The government, and far less excusably, the Research Councils, often appear to be populated by the sort of people who would have told Michael Faraday to stop wasting his time with those wires and coils, and get to work on something really useful like designing better leather washers for steam pumps.
Certainly there can be no more inappropriate time than this to be urging universities to act more like businesses. The sight of a bunch of very highly paid bankers who proved incapable of distinguishing good investments from worthless ones is pitiful. That was their job and they failed to do it on a grand scale, The fact that the bastions of conservatism, who have spent most of their lives telling us how wicked it is to bail out failing businesses are now taking many thousands of pounds from me, inspires feelings that are perhaps better left unwritten.
It is all part of a much more general move to trust nobody to do a job properly, and, worse, to then construct a hierarchy of regulators that consists largely of people who have themselves failed at the job they are supposed to be regulating. They then lay down the law about how to do the job to those who have succeeded.
Sadly, this process is evident not only in government, and not only in Research Councils, but also within universities themselves. We have the managerial culture that disempowers anyone who does real research and teaching. We have vice-chancellors who support degrees in various sorts of quackery which they can’t possibly believe to be true, like Professor Petts of Westminster (where Amethysts emit high Yin energy), and Michael Pittilo of Robert Gordon’s University Aberdeen. We have vice chancellors who defend corrupt practices by the pharmaceutical industry, as in Sheffield. We have lunatic assessment targets, as at Imperial Medical School. And of course we have some curious “Morals in High Places“. And we have the vice-chancellors’ Trades Union, UUK, that does nothing to stop these things.
It really is time that the Research Councils, and university vice-chancellors resisted a bit more strongly government pressure to do things in a way that can only harm the economy (not to mention the universities) in the long run.
They have nothing to lose but their knighthoods.
One of the signatories of the letter mentioned this beautiful quotation..
“Every important discovery is by definition unpredictable. If it were predictable, it would not be important.”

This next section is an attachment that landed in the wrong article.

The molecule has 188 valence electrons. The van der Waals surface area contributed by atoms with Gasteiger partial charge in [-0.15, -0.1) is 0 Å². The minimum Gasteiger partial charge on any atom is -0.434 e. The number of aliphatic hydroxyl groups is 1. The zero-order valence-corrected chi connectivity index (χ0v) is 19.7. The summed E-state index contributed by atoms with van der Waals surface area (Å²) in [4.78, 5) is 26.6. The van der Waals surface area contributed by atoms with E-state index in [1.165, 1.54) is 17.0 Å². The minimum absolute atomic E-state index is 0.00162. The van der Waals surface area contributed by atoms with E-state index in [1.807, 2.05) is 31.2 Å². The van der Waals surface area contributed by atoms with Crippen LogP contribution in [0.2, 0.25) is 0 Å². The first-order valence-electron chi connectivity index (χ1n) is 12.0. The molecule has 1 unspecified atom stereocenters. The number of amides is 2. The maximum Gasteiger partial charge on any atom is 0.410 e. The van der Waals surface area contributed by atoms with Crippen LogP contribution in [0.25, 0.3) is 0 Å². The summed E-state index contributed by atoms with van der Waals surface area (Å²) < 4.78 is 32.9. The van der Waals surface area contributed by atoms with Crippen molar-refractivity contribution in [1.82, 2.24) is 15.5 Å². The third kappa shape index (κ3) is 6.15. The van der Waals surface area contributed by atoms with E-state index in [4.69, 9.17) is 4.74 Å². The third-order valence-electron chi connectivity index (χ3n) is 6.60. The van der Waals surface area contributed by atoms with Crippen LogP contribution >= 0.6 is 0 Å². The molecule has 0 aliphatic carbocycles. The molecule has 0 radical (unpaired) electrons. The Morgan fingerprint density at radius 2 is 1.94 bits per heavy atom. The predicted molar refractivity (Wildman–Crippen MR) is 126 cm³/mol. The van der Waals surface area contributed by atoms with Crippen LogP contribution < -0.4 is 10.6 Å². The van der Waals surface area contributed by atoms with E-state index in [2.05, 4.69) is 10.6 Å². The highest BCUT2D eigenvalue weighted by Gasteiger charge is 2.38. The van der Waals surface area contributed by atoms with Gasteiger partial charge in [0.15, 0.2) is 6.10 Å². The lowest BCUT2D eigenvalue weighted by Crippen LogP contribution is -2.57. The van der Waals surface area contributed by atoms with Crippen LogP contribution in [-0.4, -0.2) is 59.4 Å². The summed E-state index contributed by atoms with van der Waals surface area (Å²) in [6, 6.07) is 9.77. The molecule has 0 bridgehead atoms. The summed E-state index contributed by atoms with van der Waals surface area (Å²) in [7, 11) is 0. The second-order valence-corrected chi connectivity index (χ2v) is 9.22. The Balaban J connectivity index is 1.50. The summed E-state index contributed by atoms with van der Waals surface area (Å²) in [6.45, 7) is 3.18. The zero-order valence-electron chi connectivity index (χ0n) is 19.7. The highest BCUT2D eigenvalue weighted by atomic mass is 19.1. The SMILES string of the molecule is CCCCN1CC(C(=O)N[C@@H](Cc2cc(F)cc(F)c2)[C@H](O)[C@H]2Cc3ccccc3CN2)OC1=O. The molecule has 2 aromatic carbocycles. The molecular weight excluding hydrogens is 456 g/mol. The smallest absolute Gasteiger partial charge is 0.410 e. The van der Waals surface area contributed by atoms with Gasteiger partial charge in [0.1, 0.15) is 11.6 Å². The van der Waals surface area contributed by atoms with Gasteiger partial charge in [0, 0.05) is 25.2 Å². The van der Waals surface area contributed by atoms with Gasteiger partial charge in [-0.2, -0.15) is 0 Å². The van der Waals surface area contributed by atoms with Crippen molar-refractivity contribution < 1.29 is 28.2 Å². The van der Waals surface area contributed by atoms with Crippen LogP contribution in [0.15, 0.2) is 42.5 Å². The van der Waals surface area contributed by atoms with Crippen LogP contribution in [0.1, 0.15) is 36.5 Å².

Freeman Dyson (speech when receiving the Britannica Award for excellence in the dissemination of learning for the benefit of mankind, part reported in the Independent, March 12th 1990)
“I intend forthwith to copy and paste this into the section of any grant application which asks for impact etc. No more and no less.”
There has already been some criticism of our letter. It has come, though, not from scientists, but from “science policy professionals”, a new breed of hangers-on who mostly seem to be too far from the coal-front to know how science works.
Testing hypotheses is written by the head the Research Councils UK Strategy Unit. He chooses to concentrate on the secondary matter of Nobel prizes, rather than answer the real questions. Fortunately Philip Moriarty has tried to keep him to the point, though without any very satisfactory reply.
The Prometheus blog from the USA has an article by Ryan Meyer that has given rise to some comments and questions. I have asked him to explain to me what he means by the “social context” of work on single ion channels.
Mike Taggart’s article in Physiology News last Summer, which you might remember, covers somewhat similar ground, David.
It also generated a bit of follow-up correspondence here.
Another article by Stephen Quake covering similar ground appeared recently in the New York Times.
” . . . the changes have resulted in almost a tenfold decrease in the rate at which researchers at UK universities win Nobel prizes.”